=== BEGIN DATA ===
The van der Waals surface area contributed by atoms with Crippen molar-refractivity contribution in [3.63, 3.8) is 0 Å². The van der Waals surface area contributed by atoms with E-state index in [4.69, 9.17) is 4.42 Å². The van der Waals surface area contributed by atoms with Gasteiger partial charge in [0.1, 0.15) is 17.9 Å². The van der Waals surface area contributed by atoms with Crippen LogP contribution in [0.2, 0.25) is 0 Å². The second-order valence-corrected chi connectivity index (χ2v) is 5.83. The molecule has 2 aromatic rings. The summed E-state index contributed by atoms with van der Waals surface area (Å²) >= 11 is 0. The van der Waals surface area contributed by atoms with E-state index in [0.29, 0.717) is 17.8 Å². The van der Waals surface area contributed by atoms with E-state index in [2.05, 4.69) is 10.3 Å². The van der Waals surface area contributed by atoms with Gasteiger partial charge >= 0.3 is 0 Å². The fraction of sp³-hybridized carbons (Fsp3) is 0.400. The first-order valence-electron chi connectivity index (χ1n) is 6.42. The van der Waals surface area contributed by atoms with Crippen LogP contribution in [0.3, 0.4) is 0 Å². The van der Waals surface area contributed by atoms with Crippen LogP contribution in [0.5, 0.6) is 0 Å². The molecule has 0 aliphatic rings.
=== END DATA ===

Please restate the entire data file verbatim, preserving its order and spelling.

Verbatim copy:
The van der Waals surface area contributed by atoms with Crippen molar-refractivity contribution in [3.63, 3.8) is 0 Å². The van der Waals surface area contributed by atoms with E-state index in [4.69, 9.17) is 4.42 Å². The van der Waals surface area contributed by atoms with Gasteiger partial charge in [0.1, 0.15) is 17.9 Å². The van der Waals surface area contributed by atoms with Crippen LogP contribution in [0.2, 0.25) is 0 Å². The second-order valence-corrected chi connectivity index (χ2v) is 5.83. The molecule has 2 aromatic rings. The summed E-state index contributed by atoms with van der Waals surface area (Å²) >= 11 is 0. The van der Waals surface area contributed by atoms with E-state index in [0.29, 0.717) is 17.8 Å². The van der Waals surface area contributed by atoms with E-state index in [2.05, 4.69) is 10.3 Å². The van der Waals surface area contributed by atoms with Gasteiger partial charge >= 0.3 is 0 Å². The fraction of sp³-hybridized carbons (Fsp3) is 0.400. The first-order valence-electron chi connectivity index (χ1n) is 6.42. The van der Waals surface area contributed by atoms with Crippen LogP contribution in [0.3, 0.4) is 0 Å². The van der Waals surface area contributed by atoms with Crippen LogP contribution in [0.5, 0.6) is 0 Å². The molecule has 0 aliphatic rings.